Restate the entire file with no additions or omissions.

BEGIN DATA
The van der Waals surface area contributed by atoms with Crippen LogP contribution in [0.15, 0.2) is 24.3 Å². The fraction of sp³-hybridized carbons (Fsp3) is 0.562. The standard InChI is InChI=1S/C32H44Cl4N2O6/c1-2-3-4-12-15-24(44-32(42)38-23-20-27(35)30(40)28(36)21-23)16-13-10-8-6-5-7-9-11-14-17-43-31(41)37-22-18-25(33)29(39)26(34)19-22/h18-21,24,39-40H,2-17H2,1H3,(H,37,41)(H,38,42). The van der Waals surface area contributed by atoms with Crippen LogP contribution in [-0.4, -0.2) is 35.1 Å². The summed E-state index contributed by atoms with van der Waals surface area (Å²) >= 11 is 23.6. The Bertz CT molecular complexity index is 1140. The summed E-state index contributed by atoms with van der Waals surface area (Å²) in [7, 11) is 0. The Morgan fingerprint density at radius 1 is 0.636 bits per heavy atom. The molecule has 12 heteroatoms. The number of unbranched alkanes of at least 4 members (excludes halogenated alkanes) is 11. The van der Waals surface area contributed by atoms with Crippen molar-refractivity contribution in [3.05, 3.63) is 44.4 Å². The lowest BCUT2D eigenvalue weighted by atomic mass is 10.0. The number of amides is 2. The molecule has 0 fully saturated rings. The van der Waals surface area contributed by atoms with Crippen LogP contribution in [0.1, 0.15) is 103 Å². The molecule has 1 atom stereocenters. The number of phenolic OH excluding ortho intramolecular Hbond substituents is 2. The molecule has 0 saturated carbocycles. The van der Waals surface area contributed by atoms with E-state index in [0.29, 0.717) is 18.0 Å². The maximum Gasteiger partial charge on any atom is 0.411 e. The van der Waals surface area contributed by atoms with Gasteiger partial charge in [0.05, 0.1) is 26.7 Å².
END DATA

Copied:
The van der Waals surface area contributed by atoms with Crippen LogP contribution in [0.15, 0.2) is 24.3 Å². The fraction of sp³-hybridized carbons (Fsp3) is 0.562. The standard InChI is InChI=1S/C32H44Cl4N2O6/c1-2-3-4-12-15-24(44-32(42)38-23-20-27(35)30(40)28(36)21-23)16-13-10-8-6-5-7-9-11-14-17-43-31(41)37-22-18-25(33)29(39)26(34)19-22/h18-21,24,39-40H,2-17H2,1H3,(H,37,41)(H,38,42). The van der Waals surface area contributed by atoms with Crippen LogP contribution in [-0.4, -0.2) is 35.1 Å². The summed E-state index contributed by atoms with van der Waals surface area (Å²) >= 11 is 23.6. The Bertz CT molecular complexity index is 1140. The summed E-state index contributed by atoms with van der Waals surface area (Å²) in [7, 11) is 0. The Morgan fingerprint density at radius 1 is 0.636 bits per heavy atom. The molecule has 12 heteroatoms. The number of unbranched alkanes of at least 4 members (excludes halogenated alkanes) is 11. The van der Waals surface area contributed by atoms with Crippen molar-refractivity contribution in [3.05, 3.63) is 44.4 Å². The lowest BCUT2D eigenvalue weighted by atomic mass is 10.0. The number of amides is 2. The molecule has 0 fully saturated rings. The van der Waals surface area contributed by atoms with Crippen LogP contribution in [0.1, 0.15) is 103 Å². The molecule has 1 atom stereocenters. The number of phenolic OH excluding ortho intramolecular Hbond substituents is 2. The molecule has 0 saturated carbocycles. The van der Waals surface area contributed by atoms with E-state index in [0.29, 0.717) is 18.0 Å². The maximum Gasteiger partial charge on any atom is 0.411 e. The van der Waals surface area contributed by atoms with Gasteiger partial charge in [0.05, 0.1) is 26.7 Å².